Here in Cebu, our electrical source is largely geothermal, so at least AC may be affordable.
All the call centers have cold A/C. The girls complain, but the cold A/C keeps the mind active. When I have work to do on my computer, and I'm feeling like procastinating, I turn the A/C down a few degrees and shiver to remind myself that there is work to be done. It isn't comfortable, but keeps me awake.

Hot temperatures makes the brain slow down because the brain burns a LOT of energy, and so it has to slow down in order to maintain homeostasis. Otherwise you'd overheat and fry your brain. This is science, but it is old knowledge. To quote Alice in Wonderland by Lewis Carol, Chapter one, page 2, first paragraph:

"So she was considering in her own mind, (as well as she could, for the hot day made her feel very sleepy and stupid.) whether the pleasure of making a daisy-chain would be worth the trouble of getting up and picking the daisies, when suddenly a white rabbit with pink eyes ran close by her."
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Old 11-02-2018, 01:57 AM
 
Location: La Muy Noble Leal Ciudad de Iloilo
188 posts, read 186,483 times
Reputation: 95
Quote:
Originally Posted by georgeorwell View Post
Sorry to have offended you. I was only speaking of the Pope advising for so long that Catholics not use birth control. So they have too many kids, and that makes it much harder to escape poverty. That is all I meant, and I should have spelled it out. I think the advice against birth control is wrong, and so do most Catholics in industrialized countries. I went to Catholic church every Easter and Thanksgiving, because my cousins are Catholic. I was raised Episcopalean, which almost the same thing. I like Catholics. Rome, not so much. But certainly the Catholic Church HAS done a LOT of GOOD for the Philippines, and continues to do so. Sorry to have offended you.
I love Episcopaleans, you have very charismatic members like Martin Luther King and Michael Bruce Cury. Plus, my favorite gospel singer of all time, Mariah Carey, is an Episcopalean.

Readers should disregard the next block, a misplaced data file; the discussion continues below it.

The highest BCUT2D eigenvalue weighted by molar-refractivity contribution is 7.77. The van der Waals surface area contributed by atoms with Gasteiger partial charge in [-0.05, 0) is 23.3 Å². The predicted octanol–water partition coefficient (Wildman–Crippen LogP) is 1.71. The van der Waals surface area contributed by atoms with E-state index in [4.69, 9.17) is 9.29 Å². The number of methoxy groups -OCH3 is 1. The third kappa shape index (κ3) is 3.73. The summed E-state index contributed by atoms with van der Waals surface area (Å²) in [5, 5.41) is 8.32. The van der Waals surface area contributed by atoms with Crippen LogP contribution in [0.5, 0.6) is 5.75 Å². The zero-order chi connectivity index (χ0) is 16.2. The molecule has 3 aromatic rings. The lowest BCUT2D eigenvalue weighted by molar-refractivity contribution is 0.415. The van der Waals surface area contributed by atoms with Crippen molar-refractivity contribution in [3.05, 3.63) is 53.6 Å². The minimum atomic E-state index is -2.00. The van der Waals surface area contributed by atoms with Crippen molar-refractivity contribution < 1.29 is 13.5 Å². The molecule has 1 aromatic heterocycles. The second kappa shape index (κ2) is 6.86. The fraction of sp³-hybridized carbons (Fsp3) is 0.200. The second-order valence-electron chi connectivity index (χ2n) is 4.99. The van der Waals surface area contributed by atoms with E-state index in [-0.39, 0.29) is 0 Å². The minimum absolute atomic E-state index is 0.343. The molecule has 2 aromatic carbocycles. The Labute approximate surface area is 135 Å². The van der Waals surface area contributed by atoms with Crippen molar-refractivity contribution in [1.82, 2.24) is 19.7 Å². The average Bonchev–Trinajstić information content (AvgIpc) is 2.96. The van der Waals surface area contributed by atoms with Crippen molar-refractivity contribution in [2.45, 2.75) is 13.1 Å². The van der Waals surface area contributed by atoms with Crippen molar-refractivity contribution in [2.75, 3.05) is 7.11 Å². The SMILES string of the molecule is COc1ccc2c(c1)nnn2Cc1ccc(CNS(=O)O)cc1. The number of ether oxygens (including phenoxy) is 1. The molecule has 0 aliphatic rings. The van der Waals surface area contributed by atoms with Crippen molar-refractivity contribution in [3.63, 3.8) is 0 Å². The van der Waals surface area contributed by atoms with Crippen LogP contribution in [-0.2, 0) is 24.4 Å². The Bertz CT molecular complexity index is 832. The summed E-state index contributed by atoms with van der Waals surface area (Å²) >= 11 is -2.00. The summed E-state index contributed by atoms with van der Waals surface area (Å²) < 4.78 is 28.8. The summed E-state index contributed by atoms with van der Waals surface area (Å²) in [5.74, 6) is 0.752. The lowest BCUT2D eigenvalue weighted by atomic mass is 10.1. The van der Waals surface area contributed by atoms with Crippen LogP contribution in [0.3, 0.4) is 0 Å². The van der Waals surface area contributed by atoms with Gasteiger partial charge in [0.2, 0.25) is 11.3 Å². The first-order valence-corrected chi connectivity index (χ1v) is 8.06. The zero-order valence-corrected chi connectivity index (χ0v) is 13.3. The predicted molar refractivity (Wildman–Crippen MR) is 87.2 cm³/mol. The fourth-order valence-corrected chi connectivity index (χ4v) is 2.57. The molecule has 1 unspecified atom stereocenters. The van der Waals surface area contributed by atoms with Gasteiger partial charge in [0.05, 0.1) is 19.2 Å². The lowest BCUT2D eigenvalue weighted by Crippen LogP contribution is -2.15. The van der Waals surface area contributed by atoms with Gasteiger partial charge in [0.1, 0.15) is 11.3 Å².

Anyway, I was a monastic brother in the Augustinian Order, the same order that produced the radical Martin Luther. Who opposed the corrupt practices in the church then. Moreover I was a member of the reform movement among Augustinians, the Augustinian Recollects, so, even though I may be Catholic, I am open for the reformist and progressive elements among Protestants since not only did we produce Roman Catholic Priests who are now Protestants, I recognize that the Catholic Church is made up of sinners and saints alike. We are also fed up and against Church corruption it's just that we work within the system and we don't want to go to break communion with the Papacy, the Roman Catholic church, successor to the Petrine Mission instituted by Christ, and repository of 2000 years of ancient Christian history as well as heir of the Roman Empire (Both the Roman Empire and the Roman Catholic Church uses the Latin Language).

Well, the opposition to birth control among Roman Catholics is ancient. In the past, when the Romans used to abandon or abort female babies, because of their gender, the early church discouraged the practice, which was a form of birth control too. We just continue to uphold that tradition until modern times. Some may call us archaic and ancient and sometimes I agree that we need some reform too. Honestly, plenty of my teachers in the Seminary are Pro-Birth Control too and alot of Liberal Catholics are, it's a controversial topic in the church.

Anyway, thank you for your apology, I apologize too if I happen to be too sharp-mouthed and had hurt others.

Last edited by Selurong; 11-02-2018 at 02:52 AM..
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Old 11-02-2018, 02:45 AM
 
22 posts, read 8,181 times
Reputation: 22
Quote:
Originally Posted by TowBar View Post